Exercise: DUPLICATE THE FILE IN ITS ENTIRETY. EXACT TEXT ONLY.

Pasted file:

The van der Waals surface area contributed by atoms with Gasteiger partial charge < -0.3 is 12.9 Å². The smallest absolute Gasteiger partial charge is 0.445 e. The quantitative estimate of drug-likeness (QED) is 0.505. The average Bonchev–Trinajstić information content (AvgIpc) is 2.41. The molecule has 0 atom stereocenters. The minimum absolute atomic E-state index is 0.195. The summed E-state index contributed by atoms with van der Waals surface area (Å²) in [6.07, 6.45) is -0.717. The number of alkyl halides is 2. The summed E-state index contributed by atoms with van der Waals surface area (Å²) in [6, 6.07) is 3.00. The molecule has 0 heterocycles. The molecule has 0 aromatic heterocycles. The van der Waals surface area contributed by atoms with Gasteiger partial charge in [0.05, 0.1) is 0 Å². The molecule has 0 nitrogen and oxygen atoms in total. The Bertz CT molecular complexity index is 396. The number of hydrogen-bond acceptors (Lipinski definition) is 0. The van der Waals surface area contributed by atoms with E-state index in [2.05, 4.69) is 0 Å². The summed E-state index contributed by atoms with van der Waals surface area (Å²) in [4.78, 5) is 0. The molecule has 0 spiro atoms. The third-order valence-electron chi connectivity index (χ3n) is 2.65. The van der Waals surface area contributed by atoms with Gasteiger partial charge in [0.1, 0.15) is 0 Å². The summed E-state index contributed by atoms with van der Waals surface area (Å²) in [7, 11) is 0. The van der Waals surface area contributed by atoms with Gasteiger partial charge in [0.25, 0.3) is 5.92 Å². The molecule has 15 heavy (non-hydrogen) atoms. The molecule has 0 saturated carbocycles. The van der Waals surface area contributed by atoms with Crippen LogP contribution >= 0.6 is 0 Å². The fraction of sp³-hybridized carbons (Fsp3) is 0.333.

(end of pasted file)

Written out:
The van der Waals surface area contributed by atoms with Gasteiger partial charge < -0.3 is 12.9 Å². The smallest absolute Gasteiger partial charge is 0.445 e. The quantitative estimate of drug-likeness (QED) is 0.505. The average Bonchev–Trinajstić information content (AvgIpc) is 2.41. The molecule has 0 atom stereocenters. The minimum absolute atomic E-state index is 0.195. The summed E-state index contributed by atoms with van der Waals surface area (Å²) in [6.07, 6.45) is -0.717. The number of alkyl halides is 2. The summed E-state index contributed by atoms with van der Waals surface area (Å²) in [6, 6.07) is 3.00. The molecule has 0 heterocycles. The molecule has 0 aromatic heterocycles. The van der Waals surface area contributed by atoms with Gasteiger partial charge in [0.05, 0.1) is 0 Å². The molecule has 0 nitrogen and oxygen atoms in total. The Bertz CT molecular complexity index is 396. The number of hydrogen-bond acceptors (Lipinski definition) is 0. The van der Waals surface area contributed by atoms with E-state index in [2.05, 4.69) is 0 Å². The summed E-state index contributed by atoms with van der Waals surface area (Å²) in [4.78, 5) is 0. The molecule has 0 spiro atoms. The third-order valence-electron chi connectivity index (χ3n) is 2.65. The van der Waals surface area contributed by atoms with Gasteiger partial charge in [0.1, 0.15) is 0 Å². The summed E-state index contributed by atoms with van der Waals surface area (Å²) in [7, 11) is 0. The van der Waals surface area contributed by atoms with Gasteiger partial charge in [0.25, 0.3) is 5.92 Å². The molecule has 15 heavy (non-hydrogen) atoms. The molecule has 0 saturated carbocycles. The van der Waals surface area contributed by atoms with Crippen LogP contribution >= 0.6 is 0 Å². The fraction of sp³-hybridized carbons (Fsp3) is 0.333.